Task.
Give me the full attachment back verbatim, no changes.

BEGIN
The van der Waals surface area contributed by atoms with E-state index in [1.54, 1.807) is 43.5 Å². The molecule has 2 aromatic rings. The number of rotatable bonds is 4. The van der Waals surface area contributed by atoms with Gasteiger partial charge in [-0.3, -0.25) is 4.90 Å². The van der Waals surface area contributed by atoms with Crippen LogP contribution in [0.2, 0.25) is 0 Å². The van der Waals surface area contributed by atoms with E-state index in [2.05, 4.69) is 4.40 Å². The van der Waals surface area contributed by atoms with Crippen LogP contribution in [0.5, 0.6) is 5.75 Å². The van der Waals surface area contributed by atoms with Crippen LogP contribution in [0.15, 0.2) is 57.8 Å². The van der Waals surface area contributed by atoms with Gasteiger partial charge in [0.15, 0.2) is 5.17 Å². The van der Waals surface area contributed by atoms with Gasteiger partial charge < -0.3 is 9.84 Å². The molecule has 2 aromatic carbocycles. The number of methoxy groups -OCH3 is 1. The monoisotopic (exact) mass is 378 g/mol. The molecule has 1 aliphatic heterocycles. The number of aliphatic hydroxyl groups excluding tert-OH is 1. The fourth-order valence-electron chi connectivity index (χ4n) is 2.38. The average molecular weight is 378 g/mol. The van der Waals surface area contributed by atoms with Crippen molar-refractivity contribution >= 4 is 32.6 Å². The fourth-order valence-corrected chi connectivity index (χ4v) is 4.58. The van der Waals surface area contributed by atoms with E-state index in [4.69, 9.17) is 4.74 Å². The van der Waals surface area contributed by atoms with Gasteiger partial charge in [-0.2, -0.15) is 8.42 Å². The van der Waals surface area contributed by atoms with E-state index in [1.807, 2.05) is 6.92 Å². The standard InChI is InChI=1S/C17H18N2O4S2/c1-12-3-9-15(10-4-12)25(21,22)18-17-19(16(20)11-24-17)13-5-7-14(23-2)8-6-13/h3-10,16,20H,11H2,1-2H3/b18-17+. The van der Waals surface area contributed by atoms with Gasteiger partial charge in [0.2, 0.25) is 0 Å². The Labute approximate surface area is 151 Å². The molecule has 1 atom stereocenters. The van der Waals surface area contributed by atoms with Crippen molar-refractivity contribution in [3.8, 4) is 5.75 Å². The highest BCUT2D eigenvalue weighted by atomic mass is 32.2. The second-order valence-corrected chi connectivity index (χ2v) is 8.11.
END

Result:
The van der Waals surface area contributed by atoms with E-state index in [1.54, 1.807) is 43.5 Å². The molecule has 2 aromatic rings. The number of rotatable bonds is 4. The van der Waals surface area contributed by atoms with Gasteiger partial charge in [-0.3, -0.25) is 4.90 Å². The van der Waals surface area contributed by atoms with Crippen LogP contribution in [0.2, 0.25) is 0 Å². The van der Waals surface area contributed by atoms with E-state index in [2.05, 4.69) is 4.40 Å². The van der Waals surface area contributed by atoms with Crippen LogP contribution in [0.5, 0.6) is 5.75 Å². The van der Waals surface area contributed by atoms with Crippen LogP contribution in [0.15, 0.2) is 57.8 Å². The van der Waals surface area contributed by atoms with Gasteiger partial charge in [0.15, 0.2) is 5.17 Å². The van der Waals surface area contributed by atoms with Gasteiger partial charge < -0.3 is 9.84 Å². The molecule has 2 aromatic carbocycles. The number of methoxy groups -OCH3 is 1. The monoisotopic (exact) mass is 378 g/mol. The molecule has 1 aliphatic heterocycles. The number of aliphatic hydroxyl groups excluding tert-OH is 1. The fourth-order valence-electron chi connectivity index (χ4n) is 2.38. The average molecular weight is 378 g/mol. The van der Waals surface area contributed by atoms with Crippen molar-refractivity contribution >= 4 is 32.6 Å². The fourth-order valence-corrected chi connectivity index (χ4v) is 4.58. The van der Waals surface area contributed by atoms with E-state index in [4.69, 9.17) is 4.74 Å². The van der Waals surface area contributed by atoms with Gasteiger partial charge in [-0.2, -0.15) is 8.42 Å². The van der Waals surface area contributed by atoms with E-state index in [1.807, 2.05) is 6.92 Å². The standard InChI is InChI=1S/C17H18N2O4S2/c1-12-3-9-15(10-4-12)25(21,22)18-17-19(16(20)11-24-17)13-5-7-14(23-2)8-6-13/h3-10,16,20H,11H2,1-2H3/b18-17+. The van der Waals surface area contributed by atoms with Gasteiger partial charge in [0.2, 0.25) is 0 Å². The Labute approximate surface area is 151 Å². The molecule has 1 atom stereocenters. The van der Waals surface area contributed by atoms with Crippen molar-refractivity contribution in [3.8, 4) is 5.75 Å². The highest BCUT2D eigenvalue weighted by atomic mass is 32.2. The second-order valence-corrected chi connectivity index (χ2v) is 8.11.